Comments are closed. Employers are being urged to target second-year undergraduates afterresearch shows that fewer final-year students hunt for jobs. The study by the Higher Education Careers Services Unit shows that only 7per cent of students look for a job at the start of their final year, andnearly half claim they will leave it until midway through. The survey of 1,200 students also finds that nearly a fifth plan to look fora job in the summer after graduation and 11 per cent will leave it until theyreturn from travelling. Mike Hill, chief executive of Careers Services Unit, urged employers todevelop work experience programmes for second-year students. He said, “Through targeting second-year students, companies will beatthe final-year rush and give themselves a larger pool of talent to choose from.”Also, by getting second-year undergraduates into work experience thestudents have the advantage of finding out about the organisation and itsculture. If the employer is happy with the student it is able to beat itsrivals by offering a job.” The Careers Services Unit research was launched at the Association ofGraduate Recruiters annual conference in Wales last week and Hill urgedemployers to form a closer relationship with university careers services. “If careers services staff are aware of an organisation, it will helpthe employer when students go to them for advice.” Carl Gilleard, chief executive of the AGR, said, “If the final-yearrecruitment percentage is correct then employers will have to review theirrecruitment processes. “I am a great believer in student work experience. Undergraduates getan insight into the world of work and it improves their future job prospects.Employers get to promote their organisation to students and build up arelationship with individuals. By Paul Nelson Pitch early for student talent, employers toldOn 24 Jul 2001 in Personnel Today Previous Article Next Article Related posts:No related photos.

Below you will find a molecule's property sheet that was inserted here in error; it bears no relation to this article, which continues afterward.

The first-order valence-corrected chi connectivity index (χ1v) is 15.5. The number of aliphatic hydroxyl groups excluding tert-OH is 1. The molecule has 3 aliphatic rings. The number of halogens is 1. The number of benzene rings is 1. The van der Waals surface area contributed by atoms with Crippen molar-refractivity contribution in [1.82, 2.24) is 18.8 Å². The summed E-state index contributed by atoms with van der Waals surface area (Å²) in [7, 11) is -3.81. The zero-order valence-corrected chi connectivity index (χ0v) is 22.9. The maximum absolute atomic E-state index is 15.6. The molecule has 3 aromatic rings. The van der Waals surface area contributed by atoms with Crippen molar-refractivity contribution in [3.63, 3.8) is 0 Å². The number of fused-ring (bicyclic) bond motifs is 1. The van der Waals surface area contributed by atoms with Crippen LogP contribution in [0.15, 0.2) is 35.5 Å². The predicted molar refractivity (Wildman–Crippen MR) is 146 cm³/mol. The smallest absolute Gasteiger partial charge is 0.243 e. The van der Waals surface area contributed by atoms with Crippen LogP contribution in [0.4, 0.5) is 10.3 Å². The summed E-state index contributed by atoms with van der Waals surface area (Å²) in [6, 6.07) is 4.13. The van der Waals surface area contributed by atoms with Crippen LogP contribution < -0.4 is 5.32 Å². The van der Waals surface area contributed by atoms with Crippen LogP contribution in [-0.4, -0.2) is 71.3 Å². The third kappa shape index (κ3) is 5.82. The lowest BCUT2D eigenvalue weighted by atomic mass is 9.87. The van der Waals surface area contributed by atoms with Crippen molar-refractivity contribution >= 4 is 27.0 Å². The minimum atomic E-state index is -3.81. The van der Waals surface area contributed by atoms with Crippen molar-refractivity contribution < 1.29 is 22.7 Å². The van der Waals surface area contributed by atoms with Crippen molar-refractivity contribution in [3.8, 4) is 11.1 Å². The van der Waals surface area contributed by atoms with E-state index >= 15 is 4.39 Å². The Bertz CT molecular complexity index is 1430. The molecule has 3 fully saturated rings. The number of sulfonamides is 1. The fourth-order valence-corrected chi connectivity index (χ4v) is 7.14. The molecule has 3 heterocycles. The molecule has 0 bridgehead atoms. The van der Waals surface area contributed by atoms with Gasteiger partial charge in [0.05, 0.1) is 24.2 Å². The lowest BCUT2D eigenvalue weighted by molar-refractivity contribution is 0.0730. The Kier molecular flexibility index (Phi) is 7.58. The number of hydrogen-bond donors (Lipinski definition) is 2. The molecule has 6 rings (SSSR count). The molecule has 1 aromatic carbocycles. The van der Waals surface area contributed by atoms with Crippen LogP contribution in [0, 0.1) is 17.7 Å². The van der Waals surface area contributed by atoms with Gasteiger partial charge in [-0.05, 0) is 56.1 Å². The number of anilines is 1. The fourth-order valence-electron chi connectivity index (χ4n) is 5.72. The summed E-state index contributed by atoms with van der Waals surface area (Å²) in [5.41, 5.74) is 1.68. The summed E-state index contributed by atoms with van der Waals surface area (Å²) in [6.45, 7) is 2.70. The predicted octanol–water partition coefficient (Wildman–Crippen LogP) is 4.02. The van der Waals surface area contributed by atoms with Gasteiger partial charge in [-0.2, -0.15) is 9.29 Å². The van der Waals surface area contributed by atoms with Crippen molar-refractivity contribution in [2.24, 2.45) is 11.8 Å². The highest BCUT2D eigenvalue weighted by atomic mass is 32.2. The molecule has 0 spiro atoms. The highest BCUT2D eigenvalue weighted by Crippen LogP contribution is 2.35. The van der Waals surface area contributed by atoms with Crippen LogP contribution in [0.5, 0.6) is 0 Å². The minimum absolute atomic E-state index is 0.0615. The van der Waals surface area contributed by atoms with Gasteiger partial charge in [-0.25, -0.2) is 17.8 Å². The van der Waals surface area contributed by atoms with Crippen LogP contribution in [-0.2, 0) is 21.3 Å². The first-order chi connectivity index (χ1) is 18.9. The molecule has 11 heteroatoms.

Comments are closed. What a performance!On 20 Aug 2002 in Personnel Today Previous Article Next Article Performance related pay for senior executives rarely seems to achieve thereturns that it promises, reports Stephen OverellOne of the many useful functions of work is that it provides a way forsociety to allocate its resources. Because of their occupations, a baker is worth so much, a nursery nurse abit less, a management consultant much more and Sir Christopher Gent ofVodafone £5.1m in salary and bonuses and £9.3m in share options. Hopefully,even the great man himself, flushed as he must be with his shareholders’largesse, might agree that the values placed on certain jobs are really veryarbitrary. As time goes by it often seems that such awards are becoming even morearbitrary. With Sir Christopher at the helm, Vodafone lost £13.5bn in the yearto March 2002. From a share price peak of 399p, they now languish at around97p. Of course, the glumness of the telecoms sector is beyond his control. Butit still feels like an affront to common sense to learn that 80 per cent of thisvoluptuous remuneration package was performance-related. Yes, indeed. According to Vodafone’s 2002 accounts, the performance elementin senior management packages sits at 80 per cent of the total amount. Therules that determine executive pay are entirely geared towards growth, withsuch inscrutable measures as one year cash flow, one year Ebitda, one-year ARPUand so on. As any rational fellow would do, Sir Christopher seeks to maximise hisincome within the rules set by his remuneration committee. If it wants growth,it gives its managers incentives and viewed historically that is what they havedelivered. Value is another matter. It is a question of what companies chooseto reward that matters. Expressed like this, Vodafone’s pay policy seems entirely logical in aKafkaesque sort of way – the shareholders are happy. But to the rest of theworld it looks like fumbling in the greasy till by another name. Over recent years, researchers have been at a loss to find a clear linkbetween pay and performance – as most people would understand it – in executiveremuneration. The directors of FTSE 100 companies, for instance, received an average payrise of 28 per cent in 2000 – five times as much as the increase in the UK’saverage wage, according to pay consultants Inbucon1. Overall, 2000 was a goodyear for the economy – maybe not 28 per cent better than the previous one, butgood nevertheless. Most of the increase received by Britain’s highest paidexecutives came from performance-related schemes and share options, as onewould expect. Yet Inbucon found that even when the effect of bonus schemes and long-termincentive plans was removed, base salaries rose by 22 per cent. And who did thebest? Step forward 2000’s winner: Sir Christopher Gent with a 400 per cent payrise. If asked for an intuitive definition of what ‘performance’ should mean, manypeople might say profitability. Yet it is on this very point that thepay-performance link seems most opaque. When the research group Incomes DataServices looked at the salaries, bonus payments, incentive plans and benefitspackages of the UK’s 350 largest companies, alas, think-of-a-number culture wasmost in evidence. The researchers could find “no statistical relationshipbetween total cash movements and changes in corporate profitability”, itsreport said2. The problem has been taken to absurd levels in the US, where even those whobring about the collapse of their companies emerge from the rubble with a tidyfortune. A recent investigation into the remuneration practices of the 25biggest corporate failures since January 2001 by the Financial Times found thatthe executives who brought about bankruptcies walked away with $3.3bn (£2.1bn)in payouts and share sales. In the good times, contracts are drawn up promisingwild compensation and then the unstoppable gravy train cannot be halted. Organisations such as the Institute of Directors often point out that byglobal standards Britain’s bosses are not basking in richesse. To attract thebest in an alleged (though highly debatable) ‘global market’, pay must becompetitive. Yet the idea of ‘competitive’ remuneration depends on comparison. Those who want to see British salaries levelled up tend to draw comparisonswith the US. There, the average chief executive earns just under £100,000,against £550,000 for UK chief executives. Indeed, compared with the rest of theEuropean Union, Britain’s bosses are also doing well. In France, the averagechief executive earns £383,000, while the Germans pay the least at just under£300,0003. As has always been the case in pay negotiations, ‘fair pay’ is aquestion of who compares themselves with whom. From the point of view of chiefexecutives, it is a good thing those lower down the scale don’t choose toemploy the same logic as their bosses have to feather their nests. The wages ofmanufacturing workers in the US are a third higher than those in the UK. Despite the shortcomings of performance-related schemes, the ideal of payingfor performance remains a beguiling one – far superior to paying people forgetting older, which is what used to happen. Yet it is unclear at the momenthow far organisations recognise and are seeking to tackle the embarrassments itthrows up. IRS, the research body, says that while performance-related pay (PRP)continues to be the most common type of reward in UK companies, it has beenfalling for three years (54 per cent of them use it). Part of the reason isthat there is “mounting evidence that it doesn’t do what its advocatesclaim”. In its place, organisations are adopting some complicated systemsthat honour both outputs (targets, defined objectives) and inputs(competencies, skills, contribution and behaviour)4. However, Mark Edelstein, a consultant with Mercer Human Resource Consulting,argues it is “an absolute myth” that PRP is declining. Ninety-nineper cent of organisations want incentive pay schemes, he says, and go to greatlengths to ensure their rigour. “The results can look peculiar and there is sometimes a big reality gapbetween what looks fair now and how it will appear several years in the future.But I would dispute the claim that performance is unrelated to pay,” hesaid. It all depends what you mean by ‘performance’. The suspicion is that whatsenior executives mean is as remote from popular understanding as the corporatearistocracy is from the rest of the workforce. 1 Inbucon executive remuneration survey, August 2001; www.inbucon.co.uk 2 Incomes Data Services, salary survey, October, 1999 3 Study by Management Today, July 2001 4 Paying for Performance, IRS Management Review, Issue 20, 2001; www.xperthr.co.ukResearch Viewpoint plusRead related articles on this topic from XpertHR’s extensivedatabase free. Go to www.xperthr.co.uk/researchviewpointJoin the Xperts take a free trialBy calling 01483 257775 or e-mail: [email protected] is a new web-based information service bringing together leadinginformation providers: IRS, Butterworths Tolley and Personnel Today. Itfeatures a new Butterworths Tolley employment law reference manual, a researchdatabase and guidance from 13 specialist IRS journals, including IRS EmploymentReview. Related posts:No related photos.